As the South Sound region experiences population growth with continued employment demand from companies such as Microsoft and Amazon, its commercial real estate market continues to stay strong in all sectors. Experts agree that while the overall market begins to wind down in preparation for an end to the current cycle, South Sound, with its population of approximately 1.3 million, is expected to maintain viability. On Tuesday, these experts shared why they believe this to be true as they gathered at the NAIOP Washington State Chapter’s monthly meeting titled South Sound Real Estate—Is It Keeping Up?
Jim Jensen, a senior director for Berkadia Real Estate Advisors LLC in Tacoma has seen strong multifamily rent growth since the last recession of 2008 and 2009. As rates continue to climb in Seattle, approaching as much as $5 per square foot in some neighborhoods, Tacoma is becoming an option that renters are strongly considering, said Jensen.
“We have the Puget Sound, and we have the mountains. South Sound is a great place to be.”
“The increased availability to mass transit has also become a great thing for those commuting to Seattle, as a result we are seeing a flood of Seattleites moving to Tacoma,” said Jensen. “It’s incredible. We’re the affordable bedroom community for Seattle.”
Jensen continued on to say that last year was the best that the area has seen, with roughly $5 billion in multifamily transactions. He believes this year is on pace to hit a lower number, possibly closer to $4 billion. However, the housing vacancy rate remains low at 4.4 percent, which is 2.6 percent lower than the national average rate.
Between now and 2018, Tacoma will see 1,400 residential units delivered to the market. If the city grew by only one percent during that time, Jensen believes it could cause a supply and demand problem. The result could mean a vacancy rate as low as two percent, which would cause rental rates to rise. “There has been a boom and bust every ten years for one hundred years, you can almost set a clock to it,” said Jensen. “I think we have more time, unless something unforeseeable happens. For now the area’s rent growth will continue, the economy will continue to strengthen and development will keep on going.”
The retail submarket has continued to grow over the last two years as it has also felt the effects of the shift downward from King County, according to Kyle Prosser, a broker for First Western Properties-Tacoma, Inc. “Retail is also getting more bang for its buck in Pierce County. Tacoma is considered to be underbuilt, so we’re still seeing this influx of growth because there is less competition. Retail trends start on the east coast and move westward to California, then they finally move north to Washington.”
Prosser believes that South Sound retail will see a few more years of growth as a result of ongoing housing construction. “We’re going to begin to see a lot more mixed-use product. There’s no more land to spread out into, so new construction is going to go up,” he added.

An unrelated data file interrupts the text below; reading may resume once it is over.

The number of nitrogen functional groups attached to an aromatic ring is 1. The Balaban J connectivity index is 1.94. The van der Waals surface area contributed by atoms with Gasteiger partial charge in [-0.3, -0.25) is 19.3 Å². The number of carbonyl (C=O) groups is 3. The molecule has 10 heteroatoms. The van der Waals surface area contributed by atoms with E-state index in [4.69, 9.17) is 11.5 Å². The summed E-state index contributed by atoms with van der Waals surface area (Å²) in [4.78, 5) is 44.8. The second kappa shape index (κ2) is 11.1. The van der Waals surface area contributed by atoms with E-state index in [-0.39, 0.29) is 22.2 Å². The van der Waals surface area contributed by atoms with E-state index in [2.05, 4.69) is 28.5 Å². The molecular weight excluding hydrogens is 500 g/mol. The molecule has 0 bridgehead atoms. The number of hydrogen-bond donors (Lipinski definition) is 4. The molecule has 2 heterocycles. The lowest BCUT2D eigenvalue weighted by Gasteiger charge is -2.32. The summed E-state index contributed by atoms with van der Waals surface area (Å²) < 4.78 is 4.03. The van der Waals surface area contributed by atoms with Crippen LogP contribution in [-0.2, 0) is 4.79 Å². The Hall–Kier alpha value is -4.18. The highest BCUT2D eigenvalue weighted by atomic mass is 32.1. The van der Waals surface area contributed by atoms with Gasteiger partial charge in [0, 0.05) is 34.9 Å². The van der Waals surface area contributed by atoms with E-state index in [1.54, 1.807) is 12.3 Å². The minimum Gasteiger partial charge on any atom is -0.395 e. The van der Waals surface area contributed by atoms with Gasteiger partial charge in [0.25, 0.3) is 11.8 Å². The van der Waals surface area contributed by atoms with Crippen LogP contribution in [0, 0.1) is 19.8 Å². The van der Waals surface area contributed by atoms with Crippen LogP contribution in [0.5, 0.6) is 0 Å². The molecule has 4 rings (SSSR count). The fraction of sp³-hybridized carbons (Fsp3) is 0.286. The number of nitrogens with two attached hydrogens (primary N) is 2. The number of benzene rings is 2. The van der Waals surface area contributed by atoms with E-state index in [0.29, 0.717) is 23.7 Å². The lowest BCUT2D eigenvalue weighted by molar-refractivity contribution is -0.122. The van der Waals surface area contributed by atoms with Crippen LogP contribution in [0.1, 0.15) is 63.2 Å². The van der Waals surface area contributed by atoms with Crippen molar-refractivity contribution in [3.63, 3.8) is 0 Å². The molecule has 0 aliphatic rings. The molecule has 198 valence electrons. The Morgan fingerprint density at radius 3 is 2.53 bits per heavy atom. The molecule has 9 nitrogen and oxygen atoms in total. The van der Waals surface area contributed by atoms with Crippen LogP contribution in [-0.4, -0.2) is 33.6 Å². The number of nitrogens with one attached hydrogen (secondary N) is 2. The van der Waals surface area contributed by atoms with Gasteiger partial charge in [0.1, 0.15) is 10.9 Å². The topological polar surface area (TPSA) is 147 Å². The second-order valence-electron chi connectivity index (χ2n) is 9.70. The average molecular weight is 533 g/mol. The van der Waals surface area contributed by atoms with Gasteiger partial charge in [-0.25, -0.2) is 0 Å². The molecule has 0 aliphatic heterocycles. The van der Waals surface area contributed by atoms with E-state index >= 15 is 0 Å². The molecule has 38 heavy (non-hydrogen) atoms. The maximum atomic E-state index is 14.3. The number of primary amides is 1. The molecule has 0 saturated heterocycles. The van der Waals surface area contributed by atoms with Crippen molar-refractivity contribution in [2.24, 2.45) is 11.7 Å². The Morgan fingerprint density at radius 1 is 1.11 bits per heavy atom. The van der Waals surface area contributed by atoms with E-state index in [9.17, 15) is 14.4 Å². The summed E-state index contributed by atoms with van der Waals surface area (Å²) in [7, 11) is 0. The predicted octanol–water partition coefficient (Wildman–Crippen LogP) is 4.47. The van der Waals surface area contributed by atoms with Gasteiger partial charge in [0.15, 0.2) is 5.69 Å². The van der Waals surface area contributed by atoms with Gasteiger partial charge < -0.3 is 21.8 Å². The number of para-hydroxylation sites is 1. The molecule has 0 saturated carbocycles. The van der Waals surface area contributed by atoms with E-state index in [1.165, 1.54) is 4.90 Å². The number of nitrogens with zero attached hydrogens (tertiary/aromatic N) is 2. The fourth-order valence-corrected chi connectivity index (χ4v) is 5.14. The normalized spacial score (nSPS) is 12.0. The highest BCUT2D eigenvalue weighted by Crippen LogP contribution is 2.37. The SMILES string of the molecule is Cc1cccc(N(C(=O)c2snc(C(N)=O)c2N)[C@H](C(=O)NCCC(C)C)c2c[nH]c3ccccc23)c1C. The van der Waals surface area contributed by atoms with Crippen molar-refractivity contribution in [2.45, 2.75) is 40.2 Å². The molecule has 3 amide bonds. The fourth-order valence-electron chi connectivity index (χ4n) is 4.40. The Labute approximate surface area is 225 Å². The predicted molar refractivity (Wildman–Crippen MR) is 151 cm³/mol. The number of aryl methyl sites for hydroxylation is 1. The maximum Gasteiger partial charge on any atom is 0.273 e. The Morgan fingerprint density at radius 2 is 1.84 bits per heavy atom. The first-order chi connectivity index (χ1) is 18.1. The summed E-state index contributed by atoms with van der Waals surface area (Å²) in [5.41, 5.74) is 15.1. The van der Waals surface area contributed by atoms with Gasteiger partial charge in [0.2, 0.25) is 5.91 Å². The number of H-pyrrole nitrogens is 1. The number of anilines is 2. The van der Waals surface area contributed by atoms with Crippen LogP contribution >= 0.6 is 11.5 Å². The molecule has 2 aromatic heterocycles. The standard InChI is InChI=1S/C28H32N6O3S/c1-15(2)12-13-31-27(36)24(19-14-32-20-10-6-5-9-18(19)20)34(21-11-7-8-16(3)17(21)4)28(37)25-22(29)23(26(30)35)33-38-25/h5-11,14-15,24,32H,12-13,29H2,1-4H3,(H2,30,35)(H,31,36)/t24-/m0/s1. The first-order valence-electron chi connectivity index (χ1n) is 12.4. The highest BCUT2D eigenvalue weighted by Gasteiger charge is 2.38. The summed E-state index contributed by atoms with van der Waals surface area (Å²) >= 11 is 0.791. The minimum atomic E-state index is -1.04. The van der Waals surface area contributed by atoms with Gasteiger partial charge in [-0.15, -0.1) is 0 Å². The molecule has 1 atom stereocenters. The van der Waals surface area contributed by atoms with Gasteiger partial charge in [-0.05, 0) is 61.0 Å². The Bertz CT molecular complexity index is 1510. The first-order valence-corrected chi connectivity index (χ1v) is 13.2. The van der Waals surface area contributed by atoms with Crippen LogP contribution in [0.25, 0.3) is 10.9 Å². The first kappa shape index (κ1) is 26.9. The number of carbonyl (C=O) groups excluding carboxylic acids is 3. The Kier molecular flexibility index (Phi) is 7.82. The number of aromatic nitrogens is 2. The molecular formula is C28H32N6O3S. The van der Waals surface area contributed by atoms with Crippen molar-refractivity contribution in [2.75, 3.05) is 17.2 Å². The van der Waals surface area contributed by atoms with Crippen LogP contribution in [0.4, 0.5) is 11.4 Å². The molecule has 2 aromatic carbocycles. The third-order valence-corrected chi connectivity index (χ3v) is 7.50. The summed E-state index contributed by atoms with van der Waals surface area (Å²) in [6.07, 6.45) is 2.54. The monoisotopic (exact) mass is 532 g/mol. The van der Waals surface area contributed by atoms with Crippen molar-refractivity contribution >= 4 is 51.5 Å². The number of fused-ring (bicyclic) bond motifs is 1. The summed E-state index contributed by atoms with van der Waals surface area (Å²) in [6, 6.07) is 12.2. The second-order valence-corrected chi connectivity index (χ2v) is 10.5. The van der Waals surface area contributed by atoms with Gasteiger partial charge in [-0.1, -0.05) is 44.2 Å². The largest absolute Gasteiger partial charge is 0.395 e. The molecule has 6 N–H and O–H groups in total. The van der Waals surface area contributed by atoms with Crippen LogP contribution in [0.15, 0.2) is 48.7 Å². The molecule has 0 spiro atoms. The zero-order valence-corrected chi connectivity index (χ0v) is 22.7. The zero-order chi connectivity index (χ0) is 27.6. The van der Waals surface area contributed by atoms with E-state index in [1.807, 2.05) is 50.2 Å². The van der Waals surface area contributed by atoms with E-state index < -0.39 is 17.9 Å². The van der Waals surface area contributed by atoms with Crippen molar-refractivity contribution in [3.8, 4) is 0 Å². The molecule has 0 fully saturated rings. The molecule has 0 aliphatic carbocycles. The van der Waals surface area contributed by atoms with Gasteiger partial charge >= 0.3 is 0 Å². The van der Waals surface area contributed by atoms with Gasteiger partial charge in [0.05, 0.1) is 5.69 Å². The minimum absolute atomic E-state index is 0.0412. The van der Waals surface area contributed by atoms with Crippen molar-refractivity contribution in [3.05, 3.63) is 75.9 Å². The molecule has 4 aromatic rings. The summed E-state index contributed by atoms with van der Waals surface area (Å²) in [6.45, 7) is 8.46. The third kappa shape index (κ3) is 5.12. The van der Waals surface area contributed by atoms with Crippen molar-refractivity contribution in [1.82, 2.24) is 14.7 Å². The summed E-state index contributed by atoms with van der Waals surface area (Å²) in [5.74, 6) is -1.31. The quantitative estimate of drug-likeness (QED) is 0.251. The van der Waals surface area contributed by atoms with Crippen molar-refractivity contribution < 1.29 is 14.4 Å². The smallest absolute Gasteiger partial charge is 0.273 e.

The industrial submarket has remained solid as well, with a total of 99 million square feet of space. It sits at a 6.6 percent vacancy rate, which is down slightly even after absorbing 918,139 square feet over the last year, according to Travis Hale, a senior development manager for Panattoni Development Company, Inc. in Renton. “Leasing rates are going up, it just isn’t getting any cheaper to build,” said Hale. “We’re all facing the same problems so we have to push somewhere. We went from an old market to a flat market, now we’re in a landlord market.” Hale added that technology also continues to change the industrial market, the need for more height increases as renters are looking to fit more cubes into the warehouses.
Even as more change continues to be seen in the industrial sector, location remains key. “I feel like we are going to see this more and more. Between the Port of Tacoma and the Air Force, there are going to be some very big boxes going in on very expensive dirt,” said Hale. “Someone’s paying because of the location. I feel like that’s really going to be solidified this round.”
In 2015, the Puget Sound region as a whole has absorbed 3.2 million square feet of office space into its market and has seen an increase of 61,900 new jobs. According to John Bauder, a vice president for CBRE in Tacoma, the South Sound has received a positive impact from this overall growth.
South Sound’s office vacancy rate is sitting at 20 percent, which Bauder believes is relative when considering absorption into the figure. “When we look at the different statistics, the rental rates, vacancy and absorption, the most telling one is absorption,” added Bauder. “When you look at downtown Seattle, their vacancy rates aren’t changing an awful lot. They are at 10 to 12 percent, but millions of square feet [are] being absorbed, so the vacancy rate is staying the same. Looking at just vacancy it won’t look like much has changed, but the absorption will show a significant positive impact.”
Nationally, the tech sector creates the majority of leasing activity and has increased from 11 to 18 percent from 2011 to 2015. Bauder says because of this growth the new trend has become that jobs follow people, instead of people moving to follow jobs. “What’s happening is people are moving where they want to go. We have the Puget Sound, and we have the mountains. South Sound is a great place to be.”